Venn Diagrams of Working & Pet Dogs

I’m one of those people who tries to see the good in behavior that some others might label “bad”. Some may call it naive and disagree with my pronouncements and I think alot about subjectivity.  I always find putting my thoughts into a Venn Diagram helps me solve problems. Maybe it’s my visual thinking.

I’ve had a recent spike of “rescue” dog acquisitions — all through serendipitous channels, never through active seeking — but I have to say despite some of the “issues” these dogs may have when they come across my portal (literally as in the case with Bosco, figuratively in the case of Karl who is in a safe and loving foster home pending adoption), I see their benefit for others after a little rehab, education and fine tuning. Why and how? Because we all have a role we can play in helping others. If we can’t cook or serve at a soup kitchen, we can sort clothes or soothe souls or repair houses or tutor a student or drive someone to a doctor’s appointment or just befriend someone in need.

And the  dogs. While I certainly wouldn’t trust them with cooking or driving, I enjoy their calm company when I’m digging around for something to whip up for dinner and love their companionship in the car. Spreading cheer, helping people through trauma or physical rehab or helping keep staff morale high, there are a plethora of possibilities for these intelligent and thoughtful dogs.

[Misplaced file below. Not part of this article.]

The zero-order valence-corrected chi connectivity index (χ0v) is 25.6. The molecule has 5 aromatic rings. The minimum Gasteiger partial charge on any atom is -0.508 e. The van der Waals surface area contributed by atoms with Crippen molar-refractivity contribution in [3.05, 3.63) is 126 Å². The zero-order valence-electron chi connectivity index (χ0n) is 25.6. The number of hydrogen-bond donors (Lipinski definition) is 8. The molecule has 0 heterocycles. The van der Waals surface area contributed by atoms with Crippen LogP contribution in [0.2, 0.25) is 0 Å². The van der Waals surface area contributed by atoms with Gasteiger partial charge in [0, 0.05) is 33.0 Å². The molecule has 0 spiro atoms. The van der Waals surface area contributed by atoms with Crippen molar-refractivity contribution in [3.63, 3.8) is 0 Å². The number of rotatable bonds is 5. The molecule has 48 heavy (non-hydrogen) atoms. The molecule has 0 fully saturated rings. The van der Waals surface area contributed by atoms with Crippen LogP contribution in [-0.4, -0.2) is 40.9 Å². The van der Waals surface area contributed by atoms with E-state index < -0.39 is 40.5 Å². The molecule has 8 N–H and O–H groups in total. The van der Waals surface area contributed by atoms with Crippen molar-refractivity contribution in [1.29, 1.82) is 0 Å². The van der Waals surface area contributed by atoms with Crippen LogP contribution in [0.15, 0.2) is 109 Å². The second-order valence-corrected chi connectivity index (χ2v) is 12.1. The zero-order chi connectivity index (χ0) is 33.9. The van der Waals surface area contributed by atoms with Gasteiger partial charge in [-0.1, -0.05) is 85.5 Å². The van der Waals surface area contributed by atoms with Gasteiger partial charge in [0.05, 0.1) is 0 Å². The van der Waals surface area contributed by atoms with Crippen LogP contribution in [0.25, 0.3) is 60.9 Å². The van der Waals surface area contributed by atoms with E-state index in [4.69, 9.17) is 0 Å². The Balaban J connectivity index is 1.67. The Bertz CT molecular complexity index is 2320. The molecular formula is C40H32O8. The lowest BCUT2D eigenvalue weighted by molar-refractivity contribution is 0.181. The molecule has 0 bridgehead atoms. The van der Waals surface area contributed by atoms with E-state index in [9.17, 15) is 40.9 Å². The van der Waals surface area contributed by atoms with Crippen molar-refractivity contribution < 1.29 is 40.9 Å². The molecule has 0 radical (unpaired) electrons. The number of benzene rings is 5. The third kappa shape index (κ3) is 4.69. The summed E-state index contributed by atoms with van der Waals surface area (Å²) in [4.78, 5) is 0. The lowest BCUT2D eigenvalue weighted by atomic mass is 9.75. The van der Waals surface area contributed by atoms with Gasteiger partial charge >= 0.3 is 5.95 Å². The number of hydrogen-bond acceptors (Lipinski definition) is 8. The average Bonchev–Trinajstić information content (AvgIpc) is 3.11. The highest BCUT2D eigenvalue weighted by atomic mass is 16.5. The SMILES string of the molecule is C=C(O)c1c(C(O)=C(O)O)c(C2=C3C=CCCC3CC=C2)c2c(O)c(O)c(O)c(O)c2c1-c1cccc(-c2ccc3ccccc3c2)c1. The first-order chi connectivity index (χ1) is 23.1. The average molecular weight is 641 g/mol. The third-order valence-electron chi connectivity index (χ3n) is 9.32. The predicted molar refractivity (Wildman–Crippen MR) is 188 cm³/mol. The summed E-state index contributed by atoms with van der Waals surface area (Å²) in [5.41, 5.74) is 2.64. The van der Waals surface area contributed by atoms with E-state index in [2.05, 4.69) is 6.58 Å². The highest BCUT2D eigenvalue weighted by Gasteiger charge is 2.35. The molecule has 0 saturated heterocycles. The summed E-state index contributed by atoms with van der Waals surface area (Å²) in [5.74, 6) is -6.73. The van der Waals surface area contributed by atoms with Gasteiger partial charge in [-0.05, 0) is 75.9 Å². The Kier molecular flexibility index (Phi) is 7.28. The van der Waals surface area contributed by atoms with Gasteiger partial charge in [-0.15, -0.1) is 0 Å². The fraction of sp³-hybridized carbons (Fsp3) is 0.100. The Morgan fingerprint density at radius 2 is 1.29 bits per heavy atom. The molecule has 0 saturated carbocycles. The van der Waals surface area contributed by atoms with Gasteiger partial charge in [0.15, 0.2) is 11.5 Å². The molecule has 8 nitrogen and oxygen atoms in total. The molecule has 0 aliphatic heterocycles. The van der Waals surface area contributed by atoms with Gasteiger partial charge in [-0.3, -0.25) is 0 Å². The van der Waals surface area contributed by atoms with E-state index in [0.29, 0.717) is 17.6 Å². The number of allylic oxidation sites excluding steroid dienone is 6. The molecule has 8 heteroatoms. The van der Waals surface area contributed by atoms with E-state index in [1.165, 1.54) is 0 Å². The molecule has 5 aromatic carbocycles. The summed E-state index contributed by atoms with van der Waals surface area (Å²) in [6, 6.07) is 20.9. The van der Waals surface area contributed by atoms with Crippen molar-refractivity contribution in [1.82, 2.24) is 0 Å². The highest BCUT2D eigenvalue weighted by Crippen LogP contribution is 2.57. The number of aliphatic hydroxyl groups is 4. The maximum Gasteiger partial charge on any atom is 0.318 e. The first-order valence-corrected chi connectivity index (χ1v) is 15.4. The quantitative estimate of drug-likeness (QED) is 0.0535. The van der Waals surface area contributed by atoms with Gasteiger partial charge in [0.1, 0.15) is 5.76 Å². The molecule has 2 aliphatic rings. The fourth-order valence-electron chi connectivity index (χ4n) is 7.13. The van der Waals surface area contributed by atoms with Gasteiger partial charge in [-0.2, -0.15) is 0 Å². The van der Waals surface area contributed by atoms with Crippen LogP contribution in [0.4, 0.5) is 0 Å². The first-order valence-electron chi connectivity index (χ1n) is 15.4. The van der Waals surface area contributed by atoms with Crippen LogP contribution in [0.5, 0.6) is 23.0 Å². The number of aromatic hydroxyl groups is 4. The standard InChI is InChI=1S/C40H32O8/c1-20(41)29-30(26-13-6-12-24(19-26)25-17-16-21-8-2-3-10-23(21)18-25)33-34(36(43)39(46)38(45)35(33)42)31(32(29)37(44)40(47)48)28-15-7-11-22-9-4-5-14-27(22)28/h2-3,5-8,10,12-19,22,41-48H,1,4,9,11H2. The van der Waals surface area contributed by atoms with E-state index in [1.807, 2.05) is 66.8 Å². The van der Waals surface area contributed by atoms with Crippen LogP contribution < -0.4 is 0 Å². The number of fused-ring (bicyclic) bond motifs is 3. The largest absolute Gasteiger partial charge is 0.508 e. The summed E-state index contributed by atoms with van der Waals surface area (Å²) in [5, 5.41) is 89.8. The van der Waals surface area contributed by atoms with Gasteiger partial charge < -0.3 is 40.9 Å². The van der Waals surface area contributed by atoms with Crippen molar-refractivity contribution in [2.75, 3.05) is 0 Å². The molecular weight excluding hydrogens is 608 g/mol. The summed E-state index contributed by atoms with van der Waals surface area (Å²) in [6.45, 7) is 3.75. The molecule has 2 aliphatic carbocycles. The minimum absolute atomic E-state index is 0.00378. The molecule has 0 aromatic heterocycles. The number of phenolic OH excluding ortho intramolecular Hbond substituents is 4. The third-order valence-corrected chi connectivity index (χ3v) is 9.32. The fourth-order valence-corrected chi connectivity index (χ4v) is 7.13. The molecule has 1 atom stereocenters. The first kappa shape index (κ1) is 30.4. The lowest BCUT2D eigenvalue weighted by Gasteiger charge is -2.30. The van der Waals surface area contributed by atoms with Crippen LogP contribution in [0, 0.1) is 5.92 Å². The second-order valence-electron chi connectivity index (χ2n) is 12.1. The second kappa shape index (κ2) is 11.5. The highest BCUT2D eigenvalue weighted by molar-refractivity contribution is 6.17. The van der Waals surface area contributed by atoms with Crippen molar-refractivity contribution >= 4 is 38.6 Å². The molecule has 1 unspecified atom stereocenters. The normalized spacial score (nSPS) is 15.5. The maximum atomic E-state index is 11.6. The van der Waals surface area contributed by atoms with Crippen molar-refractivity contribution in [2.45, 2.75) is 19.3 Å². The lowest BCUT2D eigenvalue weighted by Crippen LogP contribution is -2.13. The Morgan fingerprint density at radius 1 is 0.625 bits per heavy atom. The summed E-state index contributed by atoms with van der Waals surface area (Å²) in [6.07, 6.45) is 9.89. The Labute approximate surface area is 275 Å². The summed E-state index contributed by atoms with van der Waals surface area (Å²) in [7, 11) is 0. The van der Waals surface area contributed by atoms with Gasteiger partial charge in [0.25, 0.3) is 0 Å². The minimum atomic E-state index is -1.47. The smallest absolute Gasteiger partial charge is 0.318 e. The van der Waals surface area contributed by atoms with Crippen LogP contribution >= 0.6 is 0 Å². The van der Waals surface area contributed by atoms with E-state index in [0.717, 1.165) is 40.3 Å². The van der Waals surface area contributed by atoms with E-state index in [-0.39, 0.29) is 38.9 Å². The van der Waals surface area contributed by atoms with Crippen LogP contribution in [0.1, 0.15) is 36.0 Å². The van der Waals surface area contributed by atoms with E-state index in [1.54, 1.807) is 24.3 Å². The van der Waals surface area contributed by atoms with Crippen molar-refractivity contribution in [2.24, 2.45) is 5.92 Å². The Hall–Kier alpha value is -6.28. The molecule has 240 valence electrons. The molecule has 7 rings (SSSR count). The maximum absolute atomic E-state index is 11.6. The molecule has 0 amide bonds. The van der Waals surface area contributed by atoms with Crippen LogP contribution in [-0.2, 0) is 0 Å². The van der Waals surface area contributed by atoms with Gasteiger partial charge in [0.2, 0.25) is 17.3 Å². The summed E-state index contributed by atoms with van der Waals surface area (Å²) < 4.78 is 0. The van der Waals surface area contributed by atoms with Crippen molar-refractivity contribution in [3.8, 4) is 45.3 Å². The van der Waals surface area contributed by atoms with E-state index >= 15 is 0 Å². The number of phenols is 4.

Bean's been riding shotgun since the day I met him.

Wonder how you can figure out a role for your own canine companion and turn your beast into a working wunderkind? Or how to consider acquiring a suitable working dog for your own career? Come on down to Cleveland State University’s Continuing Education Building this Friday and join Bean and myself for a lively discussion on the roles and functions of working dogs.

Hope to see you there!


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